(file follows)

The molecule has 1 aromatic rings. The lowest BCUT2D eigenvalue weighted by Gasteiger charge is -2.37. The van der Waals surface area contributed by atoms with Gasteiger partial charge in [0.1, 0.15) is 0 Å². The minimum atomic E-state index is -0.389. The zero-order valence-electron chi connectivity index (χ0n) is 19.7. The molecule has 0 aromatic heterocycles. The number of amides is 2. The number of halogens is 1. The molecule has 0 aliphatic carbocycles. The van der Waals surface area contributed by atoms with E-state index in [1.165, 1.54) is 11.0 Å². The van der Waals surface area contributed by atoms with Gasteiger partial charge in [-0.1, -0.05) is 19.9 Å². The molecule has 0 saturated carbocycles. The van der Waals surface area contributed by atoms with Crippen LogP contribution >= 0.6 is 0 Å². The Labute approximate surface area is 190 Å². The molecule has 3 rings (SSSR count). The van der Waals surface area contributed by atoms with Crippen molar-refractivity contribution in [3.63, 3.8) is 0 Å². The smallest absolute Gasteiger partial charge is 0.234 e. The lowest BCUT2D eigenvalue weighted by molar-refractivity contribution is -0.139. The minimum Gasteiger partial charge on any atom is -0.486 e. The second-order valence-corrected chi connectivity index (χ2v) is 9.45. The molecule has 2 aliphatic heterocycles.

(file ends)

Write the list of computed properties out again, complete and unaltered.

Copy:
The molecule has 1 aromatic rings. The lowest BCUT2D eigenvalue weighted by Gasteiger charge is -2.37. The van der Waals surface area contributed by atoms with Gasteiger partial charge in [0.1, 0.15) is 0 Å². The minimum atomic E-state index is -0.389. The zero-order valence-electron chi connectivity index (χ0n) is 19.7. The molecule has 0 aromatic heterocycles. The number of amides is 2. The number of halogens is 1. The molecule has 0 aliphatic carbocycles. The van der Waals surface area contributed by atoms with E-state index in [1.165, 1.54) is 11.0 Å². The van der Waals surface area contributed by atoms with Gasteiger partial charge in [-0.1, -0.05) is 19.9 Å². The molecule has 0 saturated carbocycles. The van der Waals surface area contributed by atoms with Crippen LogP contribution >= 0.6 is 0 Å². The Labute approximate surface area is 190 Å². The molecule has 3 rings (SSSR count). The van der Waals surface area contributed by atoms with Crippen molar-refractivity contribution in [3.63, 3.8) is 0 Å². The smallest absolute Gasteiger partial charge is 0.234 e. The lowest BCUT2D eigenvalue weighted by molar-refractivity contribution is -0.139. The minimum Gasteiger partial charge on any atom is -0.486 e. The second-order valence-corrected chi connectivity index (χ2v) is 9.45. The molecule has 2 aliphatic heterocycles.